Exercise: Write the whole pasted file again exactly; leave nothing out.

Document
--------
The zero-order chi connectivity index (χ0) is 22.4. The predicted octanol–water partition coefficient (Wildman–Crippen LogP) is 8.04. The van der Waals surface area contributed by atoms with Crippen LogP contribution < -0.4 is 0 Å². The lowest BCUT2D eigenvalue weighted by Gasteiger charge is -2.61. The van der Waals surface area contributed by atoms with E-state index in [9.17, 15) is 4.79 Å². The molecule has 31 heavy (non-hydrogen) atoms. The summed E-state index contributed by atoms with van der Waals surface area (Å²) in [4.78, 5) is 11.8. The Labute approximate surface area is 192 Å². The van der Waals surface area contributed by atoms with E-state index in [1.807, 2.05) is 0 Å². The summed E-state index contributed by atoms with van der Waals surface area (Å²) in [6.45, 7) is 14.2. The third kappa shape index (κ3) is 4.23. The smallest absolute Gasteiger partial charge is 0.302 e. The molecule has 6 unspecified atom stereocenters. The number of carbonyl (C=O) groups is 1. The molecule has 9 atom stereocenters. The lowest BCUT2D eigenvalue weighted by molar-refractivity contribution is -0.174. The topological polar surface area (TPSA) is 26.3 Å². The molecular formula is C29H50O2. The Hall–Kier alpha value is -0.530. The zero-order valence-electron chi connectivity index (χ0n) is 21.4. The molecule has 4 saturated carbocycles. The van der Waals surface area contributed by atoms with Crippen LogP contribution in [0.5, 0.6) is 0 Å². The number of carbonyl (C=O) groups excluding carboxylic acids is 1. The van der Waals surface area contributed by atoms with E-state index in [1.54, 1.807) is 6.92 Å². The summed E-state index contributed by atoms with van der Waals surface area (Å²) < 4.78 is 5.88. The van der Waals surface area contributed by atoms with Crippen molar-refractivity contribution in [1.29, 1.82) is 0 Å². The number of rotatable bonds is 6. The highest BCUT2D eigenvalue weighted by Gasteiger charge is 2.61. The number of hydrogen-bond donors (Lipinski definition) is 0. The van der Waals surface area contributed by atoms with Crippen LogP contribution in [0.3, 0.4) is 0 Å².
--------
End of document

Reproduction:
The zero-order chi connectivity index (χ0) is 22.4. The predicted octanol–water partition coefficient (Wildman–Crippen LogP) is 8.04. The van der Waals surface area contributed by atoms with Crippen LogP contribution < -0.4 is 0 Å². The lowest BCUT2D eigenvalue weighted by Gasteiger charge is -2.61. The van der Waals surface area contributed by atoms with E-state index in [9.17, 15) is 4.79 Å². The molecule has 31 heavy (non-hydrogen) atoms. The summed E-state index contributed by atoms with van der Waals surface area (Å²) in [4.78, 5) is 11.8. The Labute approximate surface area is 192 Å². The van der Waals surface area contributed by atoms with E-state index in [1.807, 2.05) is 0 Å². The summed E-state index contributed by atoms with van der Waals surface area (Å²) in [6.45, 7) is 14.2. The third kappa shape index (κ3) is 4.23. The smallest absolute Gasteiger partial charge is 0.302 e. The molecule has 6 unspecified atom stereocenters. The number of carbonyl (C=O) groups is 1. The molecule has 9 atom stereocenters. The lowest BCUT2D eigenvalue weighted by molar-refractivity contribution is -0.174. The topological polar surface area (TPSA) is 26.3 Å². The molecular formula is C29H50O2. The Hall–Kier alpha value is -0.530. The zero-order valence-electron chi connectivity index (χ0n) is 21.4. The molecule has 4 saturated carbocycles. The van der Waals surface area contributed by atoms with Crippen LogP contribution in [0.5, 0.6) is 0 Å². The number of carbonyl (C=O) groups excluding carboxylic acids is 1. The van der Waals surface area contributed by atoms with E-state index in [1.54, 1.807) is 6.92 Å². The summed E-state index contributed by atoms with van der Waals surface area (Å²) < 4.78 is 5.88. The van der Waals surface area contributed by atoms with Crippen molar-refractivity contribution in [1.29, 1.82) is 0 Å². The number of rotatable bonds is 6. The highest BCUT2D eigenvalue weighted by Gasteiger charge is 2.61. The number of hydrogen-bond donors (Lipinski definition) is 0. The van der Waals surface area contributed by atoms with Crippen LogP contribution in [0.3, 0.4) is 0 Å².